I was planning to shoot a whole bunch of videos with him after "Dingle's Deceptions" but he wasn't particularly easy to deal with by then. Rollover Aces would have been in the planned series "Ball Breakers."
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Re: Alaskan Poker by Ricky Jay

Postby Tom Frame » February 17th, 2015, 4:13 pm

Richard Kaufman wrote:I don't care for Ammar's presentation. It makes a fine bit of sleight of hand seem like a sporting event or a contest.

I haven't watched the clip, but after the Aces roll out, that's when you spread the deck to show that the cards are now facing all one way. Then, after a pause, is when you spread the royal flushes.


Richard,

You say that you haven't watched the clip, and then you go on to say that you don't care for Ammar's presentation. If you haven't watched the clip in question, upon what are you basing your negative assessment?

Ammar did a great job on his first performance on The Tonight Show! His casual, playfully choreographed thread hook-up interactions with Johnny during the bill effect were lovely.

And then, with time running out, he nailed Rollover Aces. Due to the hurried pacing, the revelation of the deck realignment may have been perceptually underappreciated. But you couldn't ask for more than the crowd's, and Johnny's reaction to the royal flush blow-off.

Do yourself a favor and inform your assessment by watching the clip!
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Re: Alaskan Poker by Ricky Jay

Postby Brad Jeffers » February 17th, 2015, 4:58 pm

Richard Kaufman wrote:I haven't watched the clip, but after the Aces roll out, that's when you spread the deck to show that the cards are now facing all one way. Then, after a pause, is when you spread the royal flushes.

I just watched the clip and that's exactly the way Ammar did it.

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Re: Alaskan Poker by Ricky Jay

Postby Dustin Stinett » February 17th, 2015, 5:14 pm

I suspect that Richard has seen Ammar's version before--as have I--and didn't need to watch the clip.

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Re: Alaskan Poker by Ricky Jay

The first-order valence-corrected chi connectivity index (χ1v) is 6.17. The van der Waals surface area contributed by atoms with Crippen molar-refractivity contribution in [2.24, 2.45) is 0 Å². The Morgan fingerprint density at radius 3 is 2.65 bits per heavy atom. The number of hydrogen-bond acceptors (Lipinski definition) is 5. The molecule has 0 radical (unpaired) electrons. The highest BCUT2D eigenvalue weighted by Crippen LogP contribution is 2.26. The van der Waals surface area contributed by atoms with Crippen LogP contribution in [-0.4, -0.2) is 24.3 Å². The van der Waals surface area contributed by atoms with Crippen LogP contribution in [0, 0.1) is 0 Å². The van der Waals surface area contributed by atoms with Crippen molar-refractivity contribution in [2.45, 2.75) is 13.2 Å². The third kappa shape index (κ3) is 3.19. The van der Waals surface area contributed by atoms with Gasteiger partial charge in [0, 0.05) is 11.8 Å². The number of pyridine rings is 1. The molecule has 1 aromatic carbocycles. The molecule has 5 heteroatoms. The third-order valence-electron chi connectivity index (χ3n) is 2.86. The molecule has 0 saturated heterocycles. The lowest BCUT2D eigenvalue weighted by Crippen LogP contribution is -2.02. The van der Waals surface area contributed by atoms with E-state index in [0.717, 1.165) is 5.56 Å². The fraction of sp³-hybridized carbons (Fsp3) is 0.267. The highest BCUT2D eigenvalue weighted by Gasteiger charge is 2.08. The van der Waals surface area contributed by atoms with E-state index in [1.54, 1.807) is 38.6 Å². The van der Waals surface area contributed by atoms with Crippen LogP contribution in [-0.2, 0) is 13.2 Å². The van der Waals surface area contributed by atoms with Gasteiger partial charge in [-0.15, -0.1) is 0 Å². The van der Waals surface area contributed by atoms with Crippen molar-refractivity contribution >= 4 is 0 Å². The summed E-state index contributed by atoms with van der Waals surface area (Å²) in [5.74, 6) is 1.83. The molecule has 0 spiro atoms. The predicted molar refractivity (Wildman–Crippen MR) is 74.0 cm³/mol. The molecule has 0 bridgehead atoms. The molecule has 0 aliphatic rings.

Postby Richard Kaufman » February 17th, 2015, 5:20 pm

Dustin is correct: I saw Ammar do this several times many years ago. Don't need to see the clip. I'm glad he followed the correct sequence of the reveal at the end. Don't know why Ian feels the "Triumph" ending gets lost. It's not supposed to be the big ending, but resolution before the butt-kicker at the end.
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Re: Alaskan Poker by Ricky Jay

Postby Bill Mullins » February 17th, 2015, 6:10 pm

observer wrote:But then, as far as google hits go ... Billy O'Connor would have a lot more of them if Mr Jay had been generous enough to give him credit for his inspiration.


Maybe O'Connor doesn't deserve the credit. Maybe he was inspired by a still-earlier performer.
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But given that titles of acts aren't protectable (how many "King of Cuffs" were there?), and that O'Connor had been dead for nearly 20 years (and hadn't performed under that name since well before that), I think that "52 assistants" had slipped into public domain by the time Jay started using it.

For Nigh to use Jay's material is damaging right now to Jay. For Jay to use a title that had been used decades before by a now-dead magician damages no one. That is a big difference.

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Re: Alaskan Poker by Ricky Jay

Postby Ted M » February 17th, 2015, 6:36 pm

Ah, Chung Ling Soo...

So, what's everybody's position on William Robinson/Chung Ling Soo's appropriation of persona, cultural identity, performance style and repertoire of Ching Ling Fu, who was the opposite of obscure, retired and/or dead?

Help me understand how this is celebrated as a "Glorious Deception"?

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Re: Alaskan Poker by Ricky Jay

Postby IanLand » February 17th, 2015, 6:46 pm

Neither of them had a decent Triumph routine, I know that much.